Local view for "http://purl.org/linkedpolitics/eu/plenary/2006-10-24-Speech-2-334"
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"Mr President, as our German friends say education is more. It is a key to many more answers in life than are possible without education, and it empowers individuals and societies to seek a better economic, social, cultural and political future; and that is why I am sure that an integrated lifelong learning programme could provide many new opportunities in quantitative and qualitative terms, because when we see it in combination with what we are doing in Europe all together, it means much more than just a programme. We are agreeing to create the lifelong learning strategies in Member States by the end of this year. We have a programme from January 2007, and we have a benchmark in our cooperation, in order to increase the participation of adults in the lifelong learning systems in Member States. As Mrs Pack said, lifelong learning is not a luxury, it is a necessity; and I am sure that it gives individuals experiences which enrich their lives and improve their employability. Learning helps institutions to transfer knowledge from one to another across Europe, to innovate, to improve and to modernise. It increases the transparency of Member States’ systems, because when cooperation is open, we see how systems are moving and becoming more and more compatible. In short, it is a valuable European instrument at the direct service of our citizens. The new programme will expand opportunities and will, I am sure, bring even more benefits. So I am delighted that Parliament, the Council and the Commission were able, almost as soon as the financial framework was finalised earlier this year, to reach agreement on the text of the programme decision. I know it was not easy, but if Parliament adopts it without amendment, as your rapporteur proposes, then the programme can be implemented on time from the start of 2007. Given the complexity of the programme, that is a major achievement. If we compare the past with the current complex programme, we can see the hard work that has been done. I would like to extend particular thanks to Mrs Pack, the rapporteur, for using her great expertise and experience in the field to make it possible to reach an agreement so rapidly at second reading. On the text itself, the Commission is fully in agreement that it should not be amended. The financial envelope will be close to EUR 7 billion for seven years at current prices. But we should also see it in broader terms, where opportunities are growing. I do not want to go into details, but I frequently encourage ministers to look into structural funds to see how they could serve the mobility of students; how other programmes like Erasmus Mundus could also help to build a more attractive European educational space. Our services have been working at full speed to have the implementation arrangements in place so that we can publish the first call for proposals under the lifelong learning programme before the end of this year, and to ensure that the programme is more accessible and simpler for the end user. Thank you for providing the possibility of enabling us to be so advanced at this moment."@en1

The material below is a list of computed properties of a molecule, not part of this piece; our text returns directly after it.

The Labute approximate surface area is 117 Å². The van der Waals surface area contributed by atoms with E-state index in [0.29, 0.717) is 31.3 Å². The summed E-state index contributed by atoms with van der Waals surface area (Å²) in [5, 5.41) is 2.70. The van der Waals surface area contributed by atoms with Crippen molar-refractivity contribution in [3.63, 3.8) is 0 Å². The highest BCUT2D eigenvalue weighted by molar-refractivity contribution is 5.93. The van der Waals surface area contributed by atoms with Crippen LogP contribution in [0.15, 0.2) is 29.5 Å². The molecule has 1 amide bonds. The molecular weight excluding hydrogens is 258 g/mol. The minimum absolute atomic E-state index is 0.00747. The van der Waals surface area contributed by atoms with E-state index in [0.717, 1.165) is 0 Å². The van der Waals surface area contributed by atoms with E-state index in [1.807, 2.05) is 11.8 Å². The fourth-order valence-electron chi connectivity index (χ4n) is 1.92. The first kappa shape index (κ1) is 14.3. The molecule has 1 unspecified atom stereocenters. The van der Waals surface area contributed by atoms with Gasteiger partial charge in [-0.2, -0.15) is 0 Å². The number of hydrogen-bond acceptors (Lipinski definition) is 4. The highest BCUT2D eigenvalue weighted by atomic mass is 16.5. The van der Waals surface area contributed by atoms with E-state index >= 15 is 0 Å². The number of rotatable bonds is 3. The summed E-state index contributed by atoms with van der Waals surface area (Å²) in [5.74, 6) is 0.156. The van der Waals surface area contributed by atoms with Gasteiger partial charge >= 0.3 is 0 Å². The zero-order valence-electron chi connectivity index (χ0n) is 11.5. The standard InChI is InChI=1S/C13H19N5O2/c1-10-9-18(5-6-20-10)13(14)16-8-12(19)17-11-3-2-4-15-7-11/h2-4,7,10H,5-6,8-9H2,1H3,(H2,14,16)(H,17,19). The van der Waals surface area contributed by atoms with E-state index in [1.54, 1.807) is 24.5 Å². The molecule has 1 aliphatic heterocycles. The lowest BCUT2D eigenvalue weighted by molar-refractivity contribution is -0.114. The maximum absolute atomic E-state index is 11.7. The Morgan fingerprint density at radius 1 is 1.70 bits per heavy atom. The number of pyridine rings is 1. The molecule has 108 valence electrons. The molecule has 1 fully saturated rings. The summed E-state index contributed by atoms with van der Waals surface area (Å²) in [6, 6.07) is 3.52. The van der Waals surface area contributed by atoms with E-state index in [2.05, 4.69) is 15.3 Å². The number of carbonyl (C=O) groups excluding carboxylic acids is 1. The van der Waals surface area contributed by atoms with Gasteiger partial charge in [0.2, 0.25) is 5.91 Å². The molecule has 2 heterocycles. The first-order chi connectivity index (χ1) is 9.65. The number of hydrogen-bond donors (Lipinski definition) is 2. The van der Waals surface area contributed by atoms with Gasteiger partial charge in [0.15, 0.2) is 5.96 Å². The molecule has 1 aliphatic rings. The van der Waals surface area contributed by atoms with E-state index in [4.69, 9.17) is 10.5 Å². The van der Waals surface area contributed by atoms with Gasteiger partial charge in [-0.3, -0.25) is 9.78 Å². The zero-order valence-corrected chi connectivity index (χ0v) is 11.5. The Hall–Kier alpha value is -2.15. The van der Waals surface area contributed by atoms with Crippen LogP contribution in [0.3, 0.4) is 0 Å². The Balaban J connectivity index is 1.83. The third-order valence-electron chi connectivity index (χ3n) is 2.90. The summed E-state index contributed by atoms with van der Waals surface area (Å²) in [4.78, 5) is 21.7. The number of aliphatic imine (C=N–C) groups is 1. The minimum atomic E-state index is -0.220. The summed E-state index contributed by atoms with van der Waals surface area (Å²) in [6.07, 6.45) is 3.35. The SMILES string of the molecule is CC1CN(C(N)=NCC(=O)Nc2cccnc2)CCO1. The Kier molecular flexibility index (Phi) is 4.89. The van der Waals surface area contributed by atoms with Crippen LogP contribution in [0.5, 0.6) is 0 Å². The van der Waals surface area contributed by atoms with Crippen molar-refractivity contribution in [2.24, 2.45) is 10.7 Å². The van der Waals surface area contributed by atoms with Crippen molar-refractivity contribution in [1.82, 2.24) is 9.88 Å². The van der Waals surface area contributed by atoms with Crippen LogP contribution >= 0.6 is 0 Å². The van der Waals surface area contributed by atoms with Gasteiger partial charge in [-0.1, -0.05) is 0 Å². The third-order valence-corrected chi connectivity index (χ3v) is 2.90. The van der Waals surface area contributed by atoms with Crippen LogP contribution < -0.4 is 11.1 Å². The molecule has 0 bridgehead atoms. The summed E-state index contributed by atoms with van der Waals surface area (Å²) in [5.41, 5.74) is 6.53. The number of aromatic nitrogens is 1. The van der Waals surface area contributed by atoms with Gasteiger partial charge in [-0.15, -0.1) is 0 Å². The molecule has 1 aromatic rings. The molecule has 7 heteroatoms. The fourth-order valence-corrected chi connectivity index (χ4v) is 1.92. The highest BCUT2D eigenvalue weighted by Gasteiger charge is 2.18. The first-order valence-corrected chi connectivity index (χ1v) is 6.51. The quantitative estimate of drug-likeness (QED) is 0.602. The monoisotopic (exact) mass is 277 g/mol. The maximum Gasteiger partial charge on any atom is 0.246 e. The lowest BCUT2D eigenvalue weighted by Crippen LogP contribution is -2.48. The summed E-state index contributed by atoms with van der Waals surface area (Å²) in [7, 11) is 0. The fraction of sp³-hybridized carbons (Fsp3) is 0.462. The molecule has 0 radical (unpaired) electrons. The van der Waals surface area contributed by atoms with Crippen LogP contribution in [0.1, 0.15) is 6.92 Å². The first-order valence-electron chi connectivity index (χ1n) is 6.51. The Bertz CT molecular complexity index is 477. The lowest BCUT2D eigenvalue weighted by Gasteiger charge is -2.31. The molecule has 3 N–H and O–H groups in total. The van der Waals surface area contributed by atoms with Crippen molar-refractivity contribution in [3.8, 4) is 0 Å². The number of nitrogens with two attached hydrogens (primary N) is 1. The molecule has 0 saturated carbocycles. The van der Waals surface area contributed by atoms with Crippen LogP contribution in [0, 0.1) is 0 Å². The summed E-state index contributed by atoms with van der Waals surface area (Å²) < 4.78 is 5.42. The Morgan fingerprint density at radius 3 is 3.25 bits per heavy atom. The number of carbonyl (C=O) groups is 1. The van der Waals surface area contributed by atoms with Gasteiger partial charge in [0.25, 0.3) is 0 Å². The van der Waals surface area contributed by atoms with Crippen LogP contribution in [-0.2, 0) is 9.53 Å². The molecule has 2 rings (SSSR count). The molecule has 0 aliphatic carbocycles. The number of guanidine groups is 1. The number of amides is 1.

"Bildung ist mehr"1
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